Through the window of his office on the eighth floor of Anchorage, Alaska‘s City Hall, Mayor Ethan Berkowitz says he sees a dispiriting expanse of street-level parking lots. But in the empty space, Berkowitz said he also sees “blank canvas.”
“What I really see is the potential for us to do something that transforms downtown,” Berkowitz explained.
Compared with some parts of the city, the 113 blocks of downtown Anchorage’s central business district have largely languished, with little to no new development in years, and no housing in more than a decade.
The Anchorage Downtown Partnership (ADP), founded decades ago, has formally recognized the business need for downtown housing. The organization’s board set a goal of helping build 500 new units of housing by 2020, said executive director Jamie Boring. Boring said his organization hopes to position itself as a liaison between developers and the city.
ADP is a private non-profit corporation charged with management of the Downtown Improvement District (DID). It helps provide clean, safe and vital services throughout the DID, provides marketing and event promotion throughout the DID, and serves as an advocate for the business and property owners within the DID on issues affecting downtown.
Covering 119 square blocks, downtown property owners created the improvement district to help improve the cleanliness of downtown; to help decrease crime; to increase occupancy rates, investment values and lease income; and to generally stimulate economic development and improve the quality of life in downtown.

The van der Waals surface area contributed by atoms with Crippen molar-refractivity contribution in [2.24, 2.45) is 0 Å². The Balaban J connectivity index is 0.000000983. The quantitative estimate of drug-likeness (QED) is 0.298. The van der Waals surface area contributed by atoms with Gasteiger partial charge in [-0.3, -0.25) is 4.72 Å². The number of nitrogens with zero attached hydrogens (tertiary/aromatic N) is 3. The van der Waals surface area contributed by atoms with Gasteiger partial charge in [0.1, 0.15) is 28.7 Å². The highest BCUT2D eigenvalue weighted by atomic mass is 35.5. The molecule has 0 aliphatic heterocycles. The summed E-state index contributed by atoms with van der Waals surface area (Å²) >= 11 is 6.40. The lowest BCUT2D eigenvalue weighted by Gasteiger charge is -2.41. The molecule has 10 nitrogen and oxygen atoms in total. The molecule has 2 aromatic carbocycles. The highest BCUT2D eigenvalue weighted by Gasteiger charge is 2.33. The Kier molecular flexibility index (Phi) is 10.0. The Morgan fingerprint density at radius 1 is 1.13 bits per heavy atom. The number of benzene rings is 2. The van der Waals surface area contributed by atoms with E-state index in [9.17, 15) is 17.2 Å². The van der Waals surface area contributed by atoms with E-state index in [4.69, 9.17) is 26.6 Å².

The downtown has many advantages over those of other cities, such as the beautiful backdrop of the Chugach Mountains, the headquarters of major Alaska Native and private corporations, art galleries, and a well-regarded museum. An extensive trail network and upscale residential neighborhoods lie immediately to the south.
But those numerous surface parking lots are sucking the life from the downtown. Their industrial waterfront is in need of significant redevelopment, which would reconnect the city center to their water. That, along with more downtown residents, would do wonders to revitalize the place.
But it’s not just a plague of surface parking lots that’s devitalizing the downtown. Bad highway planning is also to blame. Interstate highways should ideally bring traffic into a city without disrupting or severing neighborhoods. That’s not the case in Anchorage, where the highway cuts right through the heart of downtown.
While many might see the lifeless parking lots, the ugly waterfront, and the disruptive highway as impediments to revitalization, smart cities see them as renewal assets, the ingredients of revitalization. This perspective was first described in The Restoration Economy (B-K 2002) and Rewealth (McGraw-Hill 2008). It sounds like Mayor Berkowitz is likewise viewing downtown Anchorage as possessing a wealth of renewable assets.
Featured photo via Adobe Stock.